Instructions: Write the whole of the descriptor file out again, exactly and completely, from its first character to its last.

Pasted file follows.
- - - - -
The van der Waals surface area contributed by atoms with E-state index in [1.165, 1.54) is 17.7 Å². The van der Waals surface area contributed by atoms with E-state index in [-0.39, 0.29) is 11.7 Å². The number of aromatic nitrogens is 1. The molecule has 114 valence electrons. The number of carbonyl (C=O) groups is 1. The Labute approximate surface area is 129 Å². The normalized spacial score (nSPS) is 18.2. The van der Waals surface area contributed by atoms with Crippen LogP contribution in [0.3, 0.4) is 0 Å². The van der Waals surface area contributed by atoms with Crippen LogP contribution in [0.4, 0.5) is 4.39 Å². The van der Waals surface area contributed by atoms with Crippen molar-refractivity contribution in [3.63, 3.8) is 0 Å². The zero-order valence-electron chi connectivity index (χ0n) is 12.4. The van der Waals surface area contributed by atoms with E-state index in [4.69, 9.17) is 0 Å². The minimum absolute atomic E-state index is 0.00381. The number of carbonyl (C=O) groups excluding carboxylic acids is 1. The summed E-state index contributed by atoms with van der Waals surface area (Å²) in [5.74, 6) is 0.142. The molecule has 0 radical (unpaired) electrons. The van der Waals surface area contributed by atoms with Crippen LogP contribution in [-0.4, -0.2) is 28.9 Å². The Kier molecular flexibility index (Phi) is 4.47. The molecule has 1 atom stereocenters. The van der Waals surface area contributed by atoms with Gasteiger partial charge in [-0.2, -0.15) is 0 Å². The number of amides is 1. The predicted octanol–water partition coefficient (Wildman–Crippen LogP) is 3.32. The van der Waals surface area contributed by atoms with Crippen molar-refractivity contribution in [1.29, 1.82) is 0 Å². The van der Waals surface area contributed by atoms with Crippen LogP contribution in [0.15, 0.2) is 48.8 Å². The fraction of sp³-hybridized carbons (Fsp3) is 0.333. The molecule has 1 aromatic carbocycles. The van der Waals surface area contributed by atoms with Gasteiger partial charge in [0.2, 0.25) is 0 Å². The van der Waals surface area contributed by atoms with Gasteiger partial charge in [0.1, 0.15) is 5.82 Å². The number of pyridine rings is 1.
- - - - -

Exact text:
The van der Waals surface area contributed by atoms with E-state index in [1.165, 1.54) is 17.7 Å². The van der Waals surface area contributed by atoms with E-state index in [-0.39, 0.29) is 11.7 Å². The number of aromatic nitrogens is 1. The molecule has 114 valence electrons. The number of carbonyl (C=O) groups is 1. The Labute approximate surface area is 129 Å². The normalized spacial score (nSPS) is 18.2. The van der Waals surface area contributed by atoms with Crippen LogP contribution in [0.3, 0.4) is 0 Å². The van der Waals surface area contributed by atoms with Crippen LogP contribution in [0.4, 0.5) is 4.39 Å². The van der Waals surface area contributed by atoms with Crippen molar-refractivity contribution in [3.63, 3.8) is 0 Å². The zero-order valence-electron chi connectivity index (χ0n) is 12.4. The van der Waals surface area contributed by atoms with E-state index in [4.69, 9.17) is 0 Å². The minimum absolute atomic E-state index is 0.00381. The number of carbonyl (C=O) groups excluding carboxylic acids is 1. The summed E-state index contributed by atoms with van der Waals surface area (Å²) in [5.74, 6) is 0.142. The molecule has 0 radical (unpaired) electrons. The van der Waals surface area contributed by atoms with Crippen LogP contribution in [-0.4, -0.2) is 28.9 Å². The Kier molecular flexibility index (Phi) is 4.47. The molecule has 1 atom stereocenters. The van der Waals surface area contributed by atoms with Gasteiger partial charge in [-0.2, -0.15) is 0 Å². The number of amides is 1. The predicted octanol–water partition coefficient (Wildman–Crippen LogP) is 3.32. The van der Waals surface area contributed by atoms with Crippen molar-refractivity contribution in [1.29, 1.82) is 0 Å². The van der Waals surface area contributed by atoms with Crippen LogP contribution in [0.15, 0.2) is 48.8 Å². The fraction of sp³-hybridized carbons (Fsp3) is 0.333. The molecule has 1 aromatic carbocycles. The van der Waals surface area contributed by atoms with Gasteiger partial charge in [0.2, 0.25) is 0 Å². The van der Waals surface area contributed by atoms with Gasteiger partial charge in [0.1, 0.15) is 5.82 Å². The number of pyridine rings is 1.